Confessions of a Quackbuster

This blog deals with healthcare consumer protection, and is therefore about quackery, healthfraud, chiropractic, and other forms of so-Called "Alternative" Medicine (sCAM).

Sunday, May 22, 2005

'Copeland's Cure': Medicine Show (homeopathy)

'Copeland's Cure': Medicine Show

Published: May 22, 2005

BRONCHITIS can be stopped in its tracks with a pack of Zithromax; but flu has to be endured. Or does it? Throughout the flu season, a homeopathic medicine with the mystical Latin name of Oscillococcinum flies off pharmacy shelves -- $20 million worth sold in 1996 alone. Its active ingredient is anas barbariae hepatis et cordis extractum. For English speakers, that's ''extract of the liver and heart of the wild duck,'' made into a kind of bouillon, filtered and freeze-dried, rehydrated, diluted and absorbed into tiny sugar pellets. Only one bird is needed to make a full year's global supply of these duck Tic-Tacs; which means there is about as much anas barbariae in a ton of this nostrum as there is Noilly Prat in an extra-dry martini. Why might this work?

As Natalie Robins explains in ''Copeland's Cure,'' her social history of the 150-year battle between conventional and alternative medicine in this country, the guiding principles of homeopathy are that ''like cures like'' and that small doses are better than big ones. These ideas are not bogus: after all, the vaccine for smallpox is made from a smidgen of the milder menace, cowpox. But why would a wisp of duck steam help a human? In the words of Michael Carlston, a homeopath whose work Robins consulted, ''We remain a long way from understanding how these extreme dilutions can directly create clinical effects.'' All that matters, he says, is that the patient get better. Ask someone who isn't a homeopath, and you'll get a different opinion. The Nobel laureate Murray Gell-Mann derided the notion that an undetectable molecule could have a therapeutic result as ''garbage physics''; other partisans of traditional medicine dismiss homeopathy as ''a masquerade fakery'' and ''pseudoscience.''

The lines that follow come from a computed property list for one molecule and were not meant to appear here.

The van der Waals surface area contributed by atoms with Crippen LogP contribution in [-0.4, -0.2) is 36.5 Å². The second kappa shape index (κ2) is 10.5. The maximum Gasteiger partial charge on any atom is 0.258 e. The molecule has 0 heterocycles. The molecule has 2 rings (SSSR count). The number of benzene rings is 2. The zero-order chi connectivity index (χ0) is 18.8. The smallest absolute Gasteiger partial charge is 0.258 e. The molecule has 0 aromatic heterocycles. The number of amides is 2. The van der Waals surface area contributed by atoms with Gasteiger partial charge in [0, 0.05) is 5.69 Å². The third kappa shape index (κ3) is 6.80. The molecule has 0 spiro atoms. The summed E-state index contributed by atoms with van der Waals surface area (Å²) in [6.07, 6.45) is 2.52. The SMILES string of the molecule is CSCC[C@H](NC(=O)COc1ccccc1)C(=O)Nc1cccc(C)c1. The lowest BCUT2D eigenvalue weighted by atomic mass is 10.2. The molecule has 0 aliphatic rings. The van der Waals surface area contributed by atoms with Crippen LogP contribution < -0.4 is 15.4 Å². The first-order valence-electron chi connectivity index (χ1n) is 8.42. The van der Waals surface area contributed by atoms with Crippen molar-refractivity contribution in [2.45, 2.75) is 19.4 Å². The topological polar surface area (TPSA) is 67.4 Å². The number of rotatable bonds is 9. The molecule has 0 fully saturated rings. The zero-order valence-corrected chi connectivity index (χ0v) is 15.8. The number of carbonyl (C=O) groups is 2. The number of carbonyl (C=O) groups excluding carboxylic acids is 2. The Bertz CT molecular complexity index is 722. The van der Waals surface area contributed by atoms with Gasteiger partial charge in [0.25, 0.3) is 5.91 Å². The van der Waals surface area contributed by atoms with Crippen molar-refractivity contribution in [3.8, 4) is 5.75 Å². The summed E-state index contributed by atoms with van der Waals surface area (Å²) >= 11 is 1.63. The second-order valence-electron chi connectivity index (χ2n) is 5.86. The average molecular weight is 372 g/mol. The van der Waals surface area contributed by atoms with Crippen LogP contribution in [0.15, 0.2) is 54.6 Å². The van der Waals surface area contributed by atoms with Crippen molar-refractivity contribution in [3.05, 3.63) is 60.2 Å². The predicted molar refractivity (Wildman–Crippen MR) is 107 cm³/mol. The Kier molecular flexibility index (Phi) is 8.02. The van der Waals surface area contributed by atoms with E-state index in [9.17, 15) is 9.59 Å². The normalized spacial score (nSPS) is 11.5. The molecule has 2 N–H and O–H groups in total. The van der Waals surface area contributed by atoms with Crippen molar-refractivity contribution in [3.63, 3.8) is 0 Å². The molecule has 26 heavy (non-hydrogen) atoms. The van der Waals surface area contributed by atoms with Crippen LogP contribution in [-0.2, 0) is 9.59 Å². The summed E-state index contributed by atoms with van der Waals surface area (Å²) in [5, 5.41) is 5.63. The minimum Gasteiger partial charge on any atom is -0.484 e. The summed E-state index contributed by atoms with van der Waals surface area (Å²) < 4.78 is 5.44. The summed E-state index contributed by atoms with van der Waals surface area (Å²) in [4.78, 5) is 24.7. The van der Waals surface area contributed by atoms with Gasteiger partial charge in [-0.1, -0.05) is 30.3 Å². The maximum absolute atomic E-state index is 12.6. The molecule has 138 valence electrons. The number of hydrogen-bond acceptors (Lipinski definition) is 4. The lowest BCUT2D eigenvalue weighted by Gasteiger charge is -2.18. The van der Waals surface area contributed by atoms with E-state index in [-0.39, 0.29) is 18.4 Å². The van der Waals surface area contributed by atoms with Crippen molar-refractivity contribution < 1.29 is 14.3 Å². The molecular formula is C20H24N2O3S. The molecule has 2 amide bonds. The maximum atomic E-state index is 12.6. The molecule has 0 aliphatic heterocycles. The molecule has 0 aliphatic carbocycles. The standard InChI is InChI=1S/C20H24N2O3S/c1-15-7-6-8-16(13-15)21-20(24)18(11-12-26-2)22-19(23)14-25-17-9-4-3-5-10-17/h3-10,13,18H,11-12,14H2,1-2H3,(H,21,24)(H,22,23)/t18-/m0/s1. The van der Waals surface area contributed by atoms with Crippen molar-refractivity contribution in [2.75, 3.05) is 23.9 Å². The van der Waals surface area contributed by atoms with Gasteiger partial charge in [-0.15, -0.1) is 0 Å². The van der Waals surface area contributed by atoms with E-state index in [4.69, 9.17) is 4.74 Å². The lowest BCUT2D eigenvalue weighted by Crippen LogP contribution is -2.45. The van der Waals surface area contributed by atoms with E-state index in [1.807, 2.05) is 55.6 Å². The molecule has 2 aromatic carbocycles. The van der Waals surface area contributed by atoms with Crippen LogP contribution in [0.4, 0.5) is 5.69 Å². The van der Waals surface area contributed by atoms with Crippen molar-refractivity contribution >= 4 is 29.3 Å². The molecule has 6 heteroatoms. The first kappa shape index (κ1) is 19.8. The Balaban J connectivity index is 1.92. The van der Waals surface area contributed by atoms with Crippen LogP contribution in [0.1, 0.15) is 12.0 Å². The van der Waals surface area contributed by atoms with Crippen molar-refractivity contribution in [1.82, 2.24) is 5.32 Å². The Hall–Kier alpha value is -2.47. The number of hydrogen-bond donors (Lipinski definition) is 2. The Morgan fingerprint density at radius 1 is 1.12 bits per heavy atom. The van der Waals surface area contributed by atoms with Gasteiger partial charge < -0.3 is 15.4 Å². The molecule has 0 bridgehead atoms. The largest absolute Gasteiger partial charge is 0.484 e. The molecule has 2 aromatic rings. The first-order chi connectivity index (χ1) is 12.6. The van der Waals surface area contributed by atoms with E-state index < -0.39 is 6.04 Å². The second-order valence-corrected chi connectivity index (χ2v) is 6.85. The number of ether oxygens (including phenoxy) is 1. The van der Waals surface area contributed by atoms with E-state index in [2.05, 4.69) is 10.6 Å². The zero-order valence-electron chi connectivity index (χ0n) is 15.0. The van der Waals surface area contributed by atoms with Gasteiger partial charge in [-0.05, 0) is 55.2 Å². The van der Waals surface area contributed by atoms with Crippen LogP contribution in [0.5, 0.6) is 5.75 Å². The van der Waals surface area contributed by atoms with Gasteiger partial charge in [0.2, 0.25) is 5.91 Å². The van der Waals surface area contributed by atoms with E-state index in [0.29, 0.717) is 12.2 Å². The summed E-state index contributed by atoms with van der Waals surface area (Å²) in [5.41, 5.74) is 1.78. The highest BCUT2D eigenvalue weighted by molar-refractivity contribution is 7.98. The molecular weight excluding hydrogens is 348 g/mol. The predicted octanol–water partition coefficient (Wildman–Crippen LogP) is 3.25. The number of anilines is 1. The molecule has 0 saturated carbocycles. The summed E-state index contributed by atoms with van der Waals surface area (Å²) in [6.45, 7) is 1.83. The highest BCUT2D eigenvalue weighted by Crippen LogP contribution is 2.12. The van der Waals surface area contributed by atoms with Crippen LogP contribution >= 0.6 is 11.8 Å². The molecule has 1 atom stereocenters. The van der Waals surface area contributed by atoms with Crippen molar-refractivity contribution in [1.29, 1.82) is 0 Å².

The two camps have been feuding since the get-go -- there was even a historic fistfight on the campus at Ann Arbor, Mich., in 1867. When the American Institute of Homeopathy was founded, in 1844, it was this country's first national medical organization. Three years later, rival doctors created the American Medical Association, and denounced homeopathy as a delusion practiced by unsavory foreign speculators ''who infest the land'' -- even though, at the time, both schools of medicine offered identical training. But apart from a few closing chapters that touch on current debates on alternative medicine (such as Oscillococcinum), Robins's curious book does not attempt to debunk or to defend either medical school of thought.